Fracas mars Supreme Court hearing on demonetisation

The hearing began with senior advocate Kapil Sibal claiming that “people were starving on the roads.”

November 25, 2016 01:27 pm | Updated November 26, 2016 04:22 am IST - NEW DELHI

At the receiving end: People waiting for their turn standing in a queue at State Bank of India at NGO’s Colony in Warangal. Photo: M. Murali

At the receiving end: People waiting for their turn standing in a queue at State Bank of India at NGO’s Colony in Warangal. Photo: M. Murali

A Supreme Court Bench led by Chief Justice of India T.S. Thakur said on Friday that the judiciary will “certainly” hear the ground realities and weigh the constitutionality of the November 8 RBI notification scrapping the high-denomination currency notes.

The court’s assurance came as random accusations of “maximum cash has gone into BJP hands” and “people are starving on the roads” overawed decorum at the hearing, with the Bench urging lawyers to maintain the dignity of the court.

In a much-anticipated hearing on the demonetisation issue, the apex court said it would comprehensively hear arguments on various questions raised in the issue on December 2. These include the hardships caused by demonetisation, the transferring of petitions filed in the various High Courts to Delhi, whether these petitions should be heard by the Delhi High Court or the Supreme Court itself, the constitutional validity of the RBI notification of November 8, and finally, whether the issue should be referred to a Constitution Bench.

In this, the Bench accepted the suggestion of the government that it was better to hear the demonetisation issue in its totality on December 2 rather than in a piecemeal fashion.

Attorney-General Mukul Rohatgi submitted that the government's petition to transfer all demonetisation-related cases from other High Courts to the National Capital was already scheduled for hearing on December 2. In that case, the four separate petitions — listed today for hearing on Friday — should also be heard on the same day, Mr Rohatgi said, as this would ensure that the court takes an informed decision after considering all aspects of the issue.


Chaotic scenes

The morning’s hearing began with senior advocate Kapil Sibal, appearing for a petitioner, claiming that “people were starving on the roads.”

“Nobody is starving on the roads,” Mr. Rohatgi said, dismissing the claim peremptorily.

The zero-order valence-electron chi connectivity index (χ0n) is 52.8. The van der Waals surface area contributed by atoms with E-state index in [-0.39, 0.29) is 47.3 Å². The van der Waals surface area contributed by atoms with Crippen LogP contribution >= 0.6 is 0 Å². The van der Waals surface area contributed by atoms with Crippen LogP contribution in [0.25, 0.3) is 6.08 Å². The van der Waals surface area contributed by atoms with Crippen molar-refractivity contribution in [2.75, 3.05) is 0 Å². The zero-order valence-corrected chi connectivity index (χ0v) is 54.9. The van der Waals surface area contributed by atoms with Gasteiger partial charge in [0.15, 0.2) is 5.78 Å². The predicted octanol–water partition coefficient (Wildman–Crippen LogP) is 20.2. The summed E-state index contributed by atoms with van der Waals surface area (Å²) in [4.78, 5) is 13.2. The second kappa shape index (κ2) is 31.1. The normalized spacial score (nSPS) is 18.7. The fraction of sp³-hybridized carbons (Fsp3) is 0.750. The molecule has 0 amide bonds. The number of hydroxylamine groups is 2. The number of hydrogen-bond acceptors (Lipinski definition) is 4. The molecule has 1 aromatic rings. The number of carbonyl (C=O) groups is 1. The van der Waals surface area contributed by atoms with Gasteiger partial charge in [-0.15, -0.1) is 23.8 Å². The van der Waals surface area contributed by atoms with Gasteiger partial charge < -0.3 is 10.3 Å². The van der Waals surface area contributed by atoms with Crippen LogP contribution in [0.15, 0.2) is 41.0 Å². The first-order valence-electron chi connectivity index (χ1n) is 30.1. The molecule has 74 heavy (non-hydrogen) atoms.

“The markets are closed,” Mr. Sibal shot another barb at the demonetisation exercise to weed out black money.

At this point, advocate Manohar Lal Sharma, who claims that the new Rs. 2000 bank notes bleed easily and can be faked, wrested the floor from Mr. Sibal, claiming “all the banks are closed”.

“Maximum cash has gone into BJP hands,” Mr. Sharma declared as shouts of protest erupted inside the court. Then lawyers vied with each other, raising their hands for the court's attention as pandemonium seemed imminent.

Chief Justice Thakur, on the Bench along with Justice D.Y. Chandrachud, had maintained silence all through. But as the shouting continued, he Chief Justice reined in the confusion by issuing a stern warning that the court would adjourn the hearing by another six weeks unless order was restored immediately.

“Everyone is shouting with their hands over the other's shoulder. This is a courtroom and there is some decorum to be observed here. We will adjourn the case for hearing after the vacation,” Chief Justice Thakur addressed the crowded courtroom.

“There are some really serious issues here, My Lords,” Mr. Sibal interceded.

“If there is a difficulty, you tell us what the problems are,” Chief Justice Thakur addressed the senior lawyer.

“There is a lot of inconvenience. They don't have the capacity to print the new currency... what are they going to do?” Mr. Sibal said.

“If you want us to look into it... We will certainly do... But we will hear all. We cannot hear this issue piecemeal,” Chief Justice Thakur said, refusing Mr. Sibal's plea to advance the hearing to next Tuesday.

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